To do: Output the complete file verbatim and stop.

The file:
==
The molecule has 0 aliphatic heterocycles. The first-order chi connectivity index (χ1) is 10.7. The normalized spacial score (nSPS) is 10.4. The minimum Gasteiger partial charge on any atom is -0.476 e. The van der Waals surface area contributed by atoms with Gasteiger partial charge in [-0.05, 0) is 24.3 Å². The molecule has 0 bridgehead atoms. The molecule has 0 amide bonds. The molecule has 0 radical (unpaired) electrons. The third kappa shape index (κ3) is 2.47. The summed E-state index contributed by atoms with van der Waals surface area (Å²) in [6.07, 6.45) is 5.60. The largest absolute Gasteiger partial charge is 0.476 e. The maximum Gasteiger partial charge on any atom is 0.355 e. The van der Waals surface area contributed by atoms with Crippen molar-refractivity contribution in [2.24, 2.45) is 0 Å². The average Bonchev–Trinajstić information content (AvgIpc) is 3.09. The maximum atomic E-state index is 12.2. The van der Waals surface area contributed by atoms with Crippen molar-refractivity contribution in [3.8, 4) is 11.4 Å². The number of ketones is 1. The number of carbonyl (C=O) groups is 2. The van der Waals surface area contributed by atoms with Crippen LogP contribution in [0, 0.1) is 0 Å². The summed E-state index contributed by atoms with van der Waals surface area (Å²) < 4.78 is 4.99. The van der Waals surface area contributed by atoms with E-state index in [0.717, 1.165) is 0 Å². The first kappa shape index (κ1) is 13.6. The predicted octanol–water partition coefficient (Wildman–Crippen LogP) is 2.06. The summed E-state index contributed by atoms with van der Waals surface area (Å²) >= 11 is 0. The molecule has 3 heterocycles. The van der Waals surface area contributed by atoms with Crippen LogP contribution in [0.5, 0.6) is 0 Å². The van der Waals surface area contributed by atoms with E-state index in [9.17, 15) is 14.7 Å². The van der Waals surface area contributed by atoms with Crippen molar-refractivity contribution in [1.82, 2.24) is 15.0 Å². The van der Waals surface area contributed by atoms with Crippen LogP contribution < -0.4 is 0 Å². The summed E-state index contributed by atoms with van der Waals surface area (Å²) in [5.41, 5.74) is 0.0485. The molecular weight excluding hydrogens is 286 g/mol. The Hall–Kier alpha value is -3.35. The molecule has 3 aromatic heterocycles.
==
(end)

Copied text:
The molecule has 0 aliphatic heterocycles. The first-order chi connectivity index (χ1) is 10.7. The normalized spacial score (nSPS) is 10.4. The minimum Gasteiger partial charge on any atom is -0.476 e. The van der Waals surface area contributed by atoms with Gasteiger partial charge in [-0.05, 0) is 24.3 Å². The molecule has 0 bridgehead atoms. The molecule has 0 amide bonds. The molecule has 0 radical (unpaired) electrons. The third kappa shape index (κ3) is 2.47. The summed E-state index contributed by atoms with van der Waals surface area (Å²) in [6.07, 6.45) is 5.60. The largest absolute Gasteiger partial charge is 0.476 e. The maximum Gasteiger partial charge on any atom is 0.355 e. The van der Waals surface area contributed by atoms with Crippen molar-refractivity contribution in [2.24, 2.45) is 0 Å². The average Bonchev–Trinajstić information content (AvgIpc) is 3.09. The maximum atomic E-state index is 12.2. The van der Waals surface area contributed by atoms with Crippen molar-refractivity contribution in [3.8, 4) is 11.4 Å². The number of ketones is 1. The number of carbonyl (C=O) groups is 2. The van der Waals surface area contributed by atoms with Crippen LogP contribution in [0, 0.1) is 0 Å². The summed E-state index contributed by atoms with van der Waals surface area (Å²) < 4.78 is 4.99. The van der Waals surface area contributed by atoms with E-state index in [0.717, 1.165) is 0 Å². The first kappa shape index (κ1) is 13.6. The predicted octanol–water partition coefficient (Wildman–Crippen LogP) is 2.06. The summed E-state index contributed by atoms with van der Waals surface area (Å²) >= 11 is 0. The molecule has 3 heterocycles. The van der Waals surface area contributed by atoms with Crippen LogP contribution in [0.5, 0.6) is 0 Å². The van der Waals surface area contributed by atoms with E-state index in [9.17, 15) is 14.7 Å². The van der Waals surface area contributed by atoms with Crippen molar-refractivity contribution in [1.82, 2.24) is 15.0 Å². The van der Waals surface area contributed by atoms with Crippen LogP contribution < -0.4 is 0 Å². The summed E-state index contributed by atoms with van der Waals surface area (Å²) in [5.41, 5.74) is 0.0485. The molecular weight excluding hydrogens is 286 g/mol. The Hall–Kier alpha value is -3.35. The molecule has 3 aromatic heterocycles.